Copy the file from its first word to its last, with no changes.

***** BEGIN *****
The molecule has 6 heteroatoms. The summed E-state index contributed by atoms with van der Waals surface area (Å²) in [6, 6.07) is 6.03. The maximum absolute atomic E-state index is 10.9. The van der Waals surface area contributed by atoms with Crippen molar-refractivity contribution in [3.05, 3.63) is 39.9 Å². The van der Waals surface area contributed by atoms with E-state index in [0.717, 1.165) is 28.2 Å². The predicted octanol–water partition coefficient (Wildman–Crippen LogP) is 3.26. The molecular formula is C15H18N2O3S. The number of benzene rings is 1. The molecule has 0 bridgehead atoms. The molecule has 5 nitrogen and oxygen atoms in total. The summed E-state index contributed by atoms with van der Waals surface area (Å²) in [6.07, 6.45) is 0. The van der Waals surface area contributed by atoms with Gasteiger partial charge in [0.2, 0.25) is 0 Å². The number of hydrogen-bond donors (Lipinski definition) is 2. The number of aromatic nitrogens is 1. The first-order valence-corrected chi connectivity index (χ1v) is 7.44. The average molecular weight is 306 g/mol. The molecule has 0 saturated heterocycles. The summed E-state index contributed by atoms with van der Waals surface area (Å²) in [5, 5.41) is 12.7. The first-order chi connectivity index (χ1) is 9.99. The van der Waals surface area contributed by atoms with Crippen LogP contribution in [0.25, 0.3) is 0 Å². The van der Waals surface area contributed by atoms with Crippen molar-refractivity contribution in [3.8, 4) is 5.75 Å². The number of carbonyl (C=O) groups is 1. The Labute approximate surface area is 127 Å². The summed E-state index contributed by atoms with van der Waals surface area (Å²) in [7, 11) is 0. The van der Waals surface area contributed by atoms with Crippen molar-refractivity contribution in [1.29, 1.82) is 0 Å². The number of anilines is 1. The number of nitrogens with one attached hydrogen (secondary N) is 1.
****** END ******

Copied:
The molecule has 6 heteroatoms. The summed E-state index contributed by atoms with van der Waals surface area (Å²) in [6, 6.07) is 6.03. The maximum absolute atomic E-state index is 10.9. The van der Waals surface area contributed by atoms with Crippen molar-refractivity contribution in [3.05, 3.63) is 39.9 Å². The van der Waals surface area contributed by atoms with E-state index in [0.717, 1.165) is 28.2 Å². The predicted octanol–water partition coefficient (Wildman–Crippen LogP) is 3.26. The molecular formula is C15H18N2O3S. The number of benzene rings is 1. The molecule has 0 bridgehead atoms. The molecule has 5 nitrogen and oxygen atoms in total. The summed E-state index contributed by atoms with van der Waals surface area (Å²) in [6.07, 6.45) is 0. The van der Waals surface area contributed by atoms with Gasteiger partial charge in [0.2, 0.25) is 0 Å². The number of hydrogen-bond donors (Lipinski definition) is 2. The number of aromatic nitrogens is 1. The first-order valence-corrected chi connectivity index (χ1v) is 7.44. The average molecular weight is 306 g/mol. The molecule has 0 saturated heterocycles. The summed E-state index contributed by atoms with van der Waals surface area (Å²) in [5, 5.41) is 12.7. The first-order chi connectivity index (χ1) is 9.99. The van der Waals surface area contributed by atoms with Crippen LogP contribution in [0.25, 0.3) is 0 Å². The van der Waals surface area contributed by atoms with Crippen molar-refractivity contribution in [3.8, 4) is 5.75 Å². The number of carbonyl (C=O) groups is 1. The Labute approximate surface area is 127 Å². The summed E-state index contributed by atoms with van der Waals surface area (Å²) in [7, 11) is 0. The van der Waals surface area contributed by atoms with Crippen molar-refractivity contribution in [1.29, 1.82) is 0 Å². The number of anilines is 1. The number of nitrogens with one attached hydrogen (secondary N) is 1.